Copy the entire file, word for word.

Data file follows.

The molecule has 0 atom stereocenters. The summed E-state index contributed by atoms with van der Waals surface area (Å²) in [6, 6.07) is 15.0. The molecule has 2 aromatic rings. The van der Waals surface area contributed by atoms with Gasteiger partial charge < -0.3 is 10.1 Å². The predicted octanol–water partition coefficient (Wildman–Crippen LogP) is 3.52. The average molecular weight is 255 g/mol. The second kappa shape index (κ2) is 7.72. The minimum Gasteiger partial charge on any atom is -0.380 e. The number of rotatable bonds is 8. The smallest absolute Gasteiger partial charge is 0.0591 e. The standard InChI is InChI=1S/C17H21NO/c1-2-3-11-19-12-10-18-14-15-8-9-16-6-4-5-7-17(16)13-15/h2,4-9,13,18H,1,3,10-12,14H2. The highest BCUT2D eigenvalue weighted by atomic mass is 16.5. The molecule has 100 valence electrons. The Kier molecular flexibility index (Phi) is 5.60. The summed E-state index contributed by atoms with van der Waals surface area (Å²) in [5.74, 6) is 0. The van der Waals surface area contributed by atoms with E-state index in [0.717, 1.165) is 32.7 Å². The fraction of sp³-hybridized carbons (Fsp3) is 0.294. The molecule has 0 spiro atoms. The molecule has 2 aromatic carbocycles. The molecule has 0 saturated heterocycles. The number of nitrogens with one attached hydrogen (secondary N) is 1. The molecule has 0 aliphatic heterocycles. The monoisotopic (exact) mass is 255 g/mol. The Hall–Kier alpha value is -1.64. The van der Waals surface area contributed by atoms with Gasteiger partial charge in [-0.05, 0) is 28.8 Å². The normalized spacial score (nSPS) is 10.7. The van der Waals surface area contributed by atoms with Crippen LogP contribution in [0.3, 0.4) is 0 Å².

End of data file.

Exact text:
The molecule has 0 atom stereocenters. The summed E-state index contributed by atoms with van der Waals surface area (Å²) in [6, 6.07) is 15.0. The molecule has 2 aromatic rings. The van der Waals surface area contributed by atoms with Gasteiger partial charge < -0.3 is 10.1 Å². The predicted octanol–water partition coefficient (Wildman–Crippen LogP) is 3.52. The average molecular weight is 255 g/mol. The second kappa shape index (κ2) is 7.72. The minimum Gasteiger partial charge on any atom is -0.380 e. The number of rotatable bonds is 8. The smallest absolute Gasteiger partial charge is 0.0591 e. The standard InChI is InChI=1S/C17H21NO/c1-2-3-11-19-12-10-18-14-15-8-9-16-6-4-5-7-17(16)13-15/h2,4-9,13,18H,1,3,10-12,14H2. The highest BCUT2D eigenvalue weighted by atomic mass is 16.5. The molecule has 100 valence electrons. The Kier molecular flexibility index (Phi) is 5.60. The summed E-state index contributed by atoms with van der Waals surface area (Å²) in [5.74, 6) is 0. The van der Waals surface area contributed by atoms with E-state index in [0.717, 1.165) is 32.7 Å². The fraction of sp³-hybridized carbons (Fsp3) is 0.294. The molecule has 0 spiro atoms. The molecule has 2 aromatic carbocycles. The molecule has 0 saturated heterocycles. The number of nitrogens with one attached hydrogen (secondary N) is 1. The molecule has 0 aliphatic heterocycles. The monoisotopic (exact) mass is 255 g/mol. The Hall–Kier alpha value is -1.64. The van der Waals surface area contributed by atoms with Gasteiger partial charge in [-0.05, 0) is 28.8 Å². The normalized spacial score (nSPS) is 10.7. The van der Waals surface area contributed by atoms with Crippen LogP contribution in [0.3, 0.4) is 0 Å².